Moldovan President: Why Board a Train (EU) that’s Losing Cars


Moldovan President Igor Dodon has compared the EU to a train losing cars, saying his country will not be rushing to forge closer ties with the bloc anytime soon.

As the leader of a small country, Dodon said it is important to maintain good relations with both East and West. However, the Moldovan president expressed skepticism about becoming more integrated with Europe, particularly given the recent rise of anti-EU movements, most notably the Brexit vote in June of last year.

“In recent years, we have been very actively trying to convince ourselves that the only choice is the EU, the signing of an Association Agreement,” Dodon said at a preliminary session of the St. Petersburg International Economic Forum (SPIEF), adding “but ordinary people often ask themselves: why chase after a train that is losing its cars?”

Dodon added that concerns about the country’s internal security situation would also prevent Moldova from rushing towards the EU any time soon.

“We will not become members of the EU, since we have the Transnistrian conflict. If we are forcibly drawn in, then we will lose our statehood, as the regions in the east and the south will be against this, and it is my role as president to balance these processes,” he said.

In the early 1990s, during the breakup of the Soviet Union, an armed conflict erupted in the Russian-speaking region of Transnistria in the east of Moldova along its border with Ukraine – a conflict that remains frozen to this day, with Transnistria enjoying de-facto independence. There is also strong support for Russia among the local Turkic Gagauz people in the country’s southern Gagauzia region. Both of these areas would be fiercely opposed to closer European integration, and trying to initiate this could lead to renewed fighting.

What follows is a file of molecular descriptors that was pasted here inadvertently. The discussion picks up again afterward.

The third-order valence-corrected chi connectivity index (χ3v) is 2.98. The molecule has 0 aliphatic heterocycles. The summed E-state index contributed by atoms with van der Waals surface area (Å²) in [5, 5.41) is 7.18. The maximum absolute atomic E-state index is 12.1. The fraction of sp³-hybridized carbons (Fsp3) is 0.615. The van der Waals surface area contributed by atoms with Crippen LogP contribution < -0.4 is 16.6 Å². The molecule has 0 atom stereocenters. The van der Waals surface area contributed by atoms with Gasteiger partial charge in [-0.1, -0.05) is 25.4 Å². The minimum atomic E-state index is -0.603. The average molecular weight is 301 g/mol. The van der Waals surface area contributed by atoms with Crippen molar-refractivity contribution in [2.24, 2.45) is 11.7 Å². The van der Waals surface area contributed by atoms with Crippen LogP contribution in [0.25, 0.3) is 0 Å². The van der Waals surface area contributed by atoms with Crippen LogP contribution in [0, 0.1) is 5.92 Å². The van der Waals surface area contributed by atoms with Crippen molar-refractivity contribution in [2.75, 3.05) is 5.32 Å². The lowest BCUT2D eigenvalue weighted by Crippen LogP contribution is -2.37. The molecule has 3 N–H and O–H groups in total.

In 2014, Moldova signed an association agreement with the EU on a comprehensive free trade zone, which opened up Moldova’s markets to European goods. Relations with Russia deteriorated after the agreement was ratified, but Dodon has moved to rebuild Moldova’s strategic partnership with Moscow since winning the presidency in December of 2016. Since then, Moldovan products have been reintroduced to the Russian market and cooperation in the energy sector has been normalized. Dodon has also held a number of meetings with Russian President Vladimir Putin since becoming Moldova’s president and reached agreements with Moscow on bilateral trade and migration issues.